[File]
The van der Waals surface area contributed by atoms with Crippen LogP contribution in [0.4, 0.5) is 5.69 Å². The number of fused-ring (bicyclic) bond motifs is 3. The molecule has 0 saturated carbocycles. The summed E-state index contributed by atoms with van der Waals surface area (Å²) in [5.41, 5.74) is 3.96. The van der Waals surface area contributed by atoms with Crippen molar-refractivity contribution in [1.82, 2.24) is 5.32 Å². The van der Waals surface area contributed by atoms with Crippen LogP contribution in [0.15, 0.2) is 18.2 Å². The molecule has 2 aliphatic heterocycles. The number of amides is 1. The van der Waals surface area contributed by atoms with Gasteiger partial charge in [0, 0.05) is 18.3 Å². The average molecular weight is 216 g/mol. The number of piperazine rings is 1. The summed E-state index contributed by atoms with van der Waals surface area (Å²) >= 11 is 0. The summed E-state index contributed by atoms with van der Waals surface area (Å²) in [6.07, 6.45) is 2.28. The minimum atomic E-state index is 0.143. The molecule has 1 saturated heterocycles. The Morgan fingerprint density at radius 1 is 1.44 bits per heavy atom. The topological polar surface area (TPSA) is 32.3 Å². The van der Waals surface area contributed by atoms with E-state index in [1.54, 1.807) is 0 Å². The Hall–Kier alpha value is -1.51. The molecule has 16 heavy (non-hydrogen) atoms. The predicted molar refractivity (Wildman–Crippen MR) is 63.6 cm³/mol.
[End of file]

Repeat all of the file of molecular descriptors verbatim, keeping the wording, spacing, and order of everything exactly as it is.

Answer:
The van der Waals surface area contributed by atoms with Crippen LogP contribution in [0.4, 0.5) is 5.69 Å². The number of fused-ring (bicyclic) bond motifs is 3. The molecule has 0 saturated carbocycles. The summed E-state index contributed by atoms with van der Waals surface area (Å²) in [5.41, 5.74) is 3.96. The van der Waals surface area contributed by atoms with Crippen molar-refractivity contribution in [1.82, 2.24) is 5.32 Å². The van der Waals surface area contributed by atoms with Crippen LogP contribution in [0.15, 0.2) is 18.2 Å². The molecule has 2 aliphatic heterocycles. The number of amides is 1. The van der Waals surface area contributed by atoms with Gasteiger partial charge in [0, 0.05) is 18.3 Å². The average molecular weight is 216 g/mol. The number of piperazine rings is 1. The summed E-state index contributed by atoms with van der Waals surface area (Å²) >= 11 is 0. The summed E-state index contributed by atoms with van der Waals surface area (Å²) in [6.07, 6.45) is 2.28. The minimum atomic E-state index is 0.143. The molecule has 1 saturated heterocycles. The Morgan fingerprint density at radius 1 is 1.44 bits per heavy atom. The topological polar surface area (TPSA) is 32.3 Å². The van der Waals surface area contributed by atoms with E-state index in [1.54, 1.807) is 0 Å². The Hall–Kier alpha value is -1.51. The molecule has 16 heavy (non-hydrogen) atoms. The predicted molar refractivity (Wildman–Crippen MR) is 63.6 cm³/mol.